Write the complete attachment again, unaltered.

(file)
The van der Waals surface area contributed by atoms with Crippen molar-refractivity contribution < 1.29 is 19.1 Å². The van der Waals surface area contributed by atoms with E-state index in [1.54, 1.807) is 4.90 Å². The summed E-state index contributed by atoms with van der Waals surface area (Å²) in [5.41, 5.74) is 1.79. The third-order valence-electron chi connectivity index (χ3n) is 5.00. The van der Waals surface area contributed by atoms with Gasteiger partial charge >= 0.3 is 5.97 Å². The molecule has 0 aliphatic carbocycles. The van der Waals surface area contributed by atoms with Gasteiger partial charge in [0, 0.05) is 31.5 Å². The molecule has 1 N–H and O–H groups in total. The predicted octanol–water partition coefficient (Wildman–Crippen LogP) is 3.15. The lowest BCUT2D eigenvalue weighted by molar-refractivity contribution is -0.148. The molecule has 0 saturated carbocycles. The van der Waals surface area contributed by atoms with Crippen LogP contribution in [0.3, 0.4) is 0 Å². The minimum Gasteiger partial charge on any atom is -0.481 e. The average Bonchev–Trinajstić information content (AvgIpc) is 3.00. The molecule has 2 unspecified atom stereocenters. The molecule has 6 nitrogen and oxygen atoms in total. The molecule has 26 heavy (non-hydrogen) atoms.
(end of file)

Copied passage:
The van der Waals surface area contributed by atoms with Crippen molar-refractivity contribution < 1.29 is 19.1 Å². The van der Waals surface area contributed by atoms with E-state index in [1.54, 1.807) is 4.90 Å². The summed E-state index contributed by atoms with van der Waals surface area (Å²) in [5.41, 5.74) is 1.79. The third-order valence-electron chi connectivity index (χ3n) is 5.00. The van der Waals surface area contributed by atoms with Gasteiger partial charge >= 0.3 is 5.97 Å². The molecule has 0 aliphatic carbocycles. The van der Waals surface area contributed by atoms with Gasteiger partial charge in [0, 0.05) is 31.5 Å². The molecule has 1 N–H and O–H groups in total. The predicted octanol–water partition coefficient (Wildman–Crippen LogP) is 3.15. The lowest BCUT2D eigenvalue weighted by molar-refractivity contribution is -0.148. The molecule has 0 saturated carbocycles. The van der Waals surface area contributed by atoms with Crippen LogP contribution in [0.3, 0.4) is 0 Å². The minimum Gasteiger partial charge on any atom is -0.481 e. The average Bonchev–Trinajstić information content (AvgIpc) is 3.00. The molecule has 2 unspecified atom stereocenters. The molecule has 6 nitrogen and oxygen atoms in total. The molecule has 26 heavy (non-hydrogen) atoms.